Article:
- salt and pepper
- 2 chicken bouillon cubes
- Boil pork until it falls from the bone. Cut into small bite sized pieces (fat as well) and return to pot with some salt and pepper and keep on slow simmer.
- Peel and cut potatoes into bite size chunks.
- Roughly dice the onion and celery. Add all vegetables and bouillon cubes to the pot and bring to a boil. Simmer low until vegetables are done. Thicken with a mix of flour and cold water. Taste for salt or pepper.
- The stew is white with some green so you might want to add a chopped carrot for color.
- Serve in deep soup bowls with biscuits on the side. Some may want to add ketchup to their bowl of stew. This is OK – I do it.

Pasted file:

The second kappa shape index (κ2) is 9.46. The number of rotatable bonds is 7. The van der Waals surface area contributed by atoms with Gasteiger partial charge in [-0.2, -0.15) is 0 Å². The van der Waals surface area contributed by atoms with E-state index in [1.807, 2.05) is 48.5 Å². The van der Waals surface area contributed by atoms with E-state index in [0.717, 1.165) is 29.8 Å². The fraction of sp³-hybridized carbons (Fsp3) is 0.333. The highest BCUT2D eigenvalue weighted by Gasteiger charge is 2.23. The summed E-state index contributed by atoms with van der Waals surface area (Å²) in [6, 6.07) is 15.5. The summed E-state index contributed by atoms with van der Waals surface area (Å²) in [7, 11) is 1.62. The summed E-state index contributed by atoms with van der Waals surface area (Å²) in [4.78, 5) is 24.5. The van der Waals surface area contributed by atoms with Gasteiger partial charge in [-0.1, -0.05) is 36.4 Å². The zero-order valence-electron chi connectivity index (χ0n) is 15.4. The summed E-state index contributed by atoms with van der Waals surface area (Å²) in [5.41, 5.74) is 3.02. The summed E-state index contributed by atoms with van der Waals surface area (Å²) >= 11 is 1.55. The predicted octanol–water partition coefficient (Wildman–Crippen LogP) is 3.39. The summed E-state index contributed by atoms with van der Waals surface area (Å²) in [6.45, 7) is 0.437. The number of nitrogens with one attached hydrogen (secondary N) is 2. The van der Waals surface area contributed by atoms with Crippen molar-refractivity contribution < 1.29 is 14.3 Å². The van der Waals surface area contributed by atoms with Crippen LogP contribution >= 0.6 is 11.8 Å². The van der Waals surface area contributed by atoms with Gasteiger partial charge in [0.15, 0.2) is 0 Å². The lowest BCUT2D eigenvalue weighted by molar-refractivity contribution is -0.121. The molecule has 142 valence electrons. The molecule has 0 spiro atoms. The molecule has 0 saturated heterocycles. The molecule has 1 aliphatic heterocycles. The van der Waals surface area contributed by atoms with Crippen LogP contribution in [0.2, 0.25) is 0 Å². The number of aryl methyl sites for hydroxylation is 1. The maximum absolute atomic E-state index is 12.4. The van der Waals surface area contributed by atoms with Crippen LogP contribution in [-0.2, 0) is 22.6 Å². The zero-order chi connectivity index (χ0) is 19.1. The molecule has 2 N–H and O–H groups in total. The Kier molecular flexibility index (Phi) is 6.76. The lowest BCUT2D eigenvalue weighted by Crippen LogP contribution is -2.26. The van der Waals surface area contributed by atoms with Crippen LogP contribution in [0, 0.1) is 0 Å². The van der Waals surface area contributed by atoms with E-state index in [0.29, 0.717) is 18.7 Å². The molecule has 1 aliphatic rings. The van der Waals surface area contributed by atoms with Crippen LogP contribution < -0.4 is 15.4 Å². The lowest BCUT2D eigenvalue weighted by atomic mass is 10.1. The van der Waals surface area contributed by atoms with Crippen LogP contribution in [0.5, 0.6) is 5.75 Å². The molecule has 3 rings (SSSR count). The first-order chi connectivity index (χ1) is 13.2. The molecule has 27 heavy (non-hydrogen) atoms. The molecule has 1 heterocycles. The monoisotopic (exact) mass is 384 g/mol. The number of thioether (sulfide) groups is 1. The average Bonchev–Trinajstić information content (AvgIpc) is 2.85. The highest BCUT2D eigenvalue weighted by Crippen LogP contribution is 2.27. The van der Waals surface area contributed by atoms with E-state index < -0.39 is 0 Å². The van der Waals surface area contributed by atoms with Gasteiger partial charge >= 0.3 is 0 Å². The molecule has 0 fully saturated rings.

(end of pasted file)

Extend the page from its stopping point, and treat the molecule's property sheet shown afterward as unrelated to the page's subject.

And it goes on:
- You may substitute and inexpensive cut of pork for this recipe.
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Old ashioned Corn and Potato Salad
- 2 1/2 cups cooked corn (canned is fine)
- 2 cups diced potatoes
- 1 tablespoon butter
- 1/4 cup onion, diced
- 1/2 teaspoon salt
- 1/8 teaspoon pepper
- 1 1/2 cups boiling water
- 2 cups hot milk
- 1 tablespoon flour, mixed with
- 1 tablespoon water
- Combine, in a large pot, all ingredients except milk and flour/water.
- Cook until potatoes are fork tender.
- Add milk and flour/water, stirring well.
- Bring to a boil and cook for 10 minutes.
- Serve with chopped green onion and shredded cheese as a garnish.
Creamed Tuna on Toast
- 1/4 cup margarine
- 1/4 cup flour
- 2 cups milk
- 1 can drained tuna fish
- 1 cup frozen peas (or to taste)
- salt and pepper
- bread (for toasting)
- Thaw frozen peas in a colander.